Thursday, June 5, 2008


Explain to your students what you understand a “liberal education” to mean.

If you ask me why you should come to a college (like Rollins) that purports to give you a “liberal education,” I can answer that question only personally, since I have found it impossible to discover a consensus definition of that term among my colleagues, even at the level of platitude. So here is my own interpretation of our educational mission, to which I contribute particularly as a teacher of literature and writing. I’ll frame it as a credo.

Enhancing Humanity

I believe that a liberal education aims to improve, enlarge and enhance the humanity of our students. This attitude assumes that though we are born into the human species, our “humanity” is potential in us, as the oak tree is in the acorn. It takes nourishing, cultivating and other beneficial provisions to realize our fullest potential, among which provisions are the various components of a liberal education offered in colleges, but available as well outside of such institutions.

Growing Minds

What is most distinctive in human beings, among all other species on Earth, is our intelligence, and a liberal academic education aims to develop students’ intelligence—to grow their minds.

For the sake of a full argument, both intelligence and mind are terms to define as precisely as possible; but more vaguely for the moment, I am referring to our higher faculties of thinking that distinguish us as human beings: especially our capacity for using symbolic languages—literal, visual and auditory.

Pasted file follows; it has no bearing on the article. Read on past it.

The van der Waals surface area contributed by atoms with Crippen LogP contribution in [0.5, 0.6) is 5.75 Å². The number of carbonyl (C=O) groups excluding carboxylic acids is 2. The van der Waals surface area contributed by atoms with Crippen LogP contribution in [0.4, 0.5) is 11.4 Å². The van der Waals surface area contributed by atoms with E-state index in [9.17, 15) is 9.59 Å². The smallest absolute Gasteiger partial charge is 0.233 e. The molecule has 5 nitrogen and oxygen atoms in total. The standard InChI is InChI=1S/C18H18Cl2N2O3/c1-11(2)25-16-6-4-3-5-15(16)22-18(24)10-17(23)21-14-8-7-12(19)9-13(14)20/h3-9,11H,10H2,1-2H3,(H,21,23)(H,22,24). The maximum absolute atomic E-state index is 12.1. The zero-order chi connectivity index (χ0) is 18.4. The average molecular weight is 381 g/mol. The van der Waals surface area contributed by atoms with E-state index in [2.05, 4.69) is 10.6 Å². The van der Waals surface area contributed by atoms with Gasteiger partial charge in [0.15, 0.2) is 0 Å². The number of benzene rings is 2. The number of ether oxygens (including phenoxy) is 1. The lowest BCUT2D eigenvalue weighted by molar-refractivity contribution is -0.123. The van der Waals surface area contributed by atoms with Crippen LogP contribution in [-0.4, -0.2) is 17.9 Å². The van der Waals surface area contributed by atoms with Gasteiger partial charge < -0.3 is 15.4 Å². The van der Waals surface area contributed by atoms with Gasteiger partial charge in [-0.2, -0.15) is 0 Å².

We human beings are born with latent mental potentials that are cultivated by the cultures in which we are reared. The richer and more sophisticated our enculturation, the more our intellectual potential is liberated and expressed into the world.

The job of colleges of liberal education is to liberate higher levels of human intelligence by cultivating the higher reaches of students’ minds, exposing them to and training them in the best expressions of human intellect emergent throughout history and urging them toward the mental frontiers of the present.

The practical, pragmatic benefit of such liberal learning is not its immediate concern, as it would be for vocational and technical institutions of learning. Rather, the general cultivation of intellect, the growth of mind for its own sake and for the realization of our full humanity, is its aim.

As Howard Gardner, Daniel Goleman, John Fowler and others have indicated, human intelligence is complex and multifaceted, encompassing linguistic, logical-mathematical, musical, spatial, bodily-kinetic, relational, intra-personal, emotional, and spiritual dimensions, at least.

You should therefore ask of any course or discipline what aspects of intelligence it works to develop, and expect the whole curriculum to cultivate and integrate as many modes of mind as possible.

The exploration and expansion of all of these aspects of intellect are the aims of a higher, liberating education, an education that does not end with a diploma and largely commences with Commencement.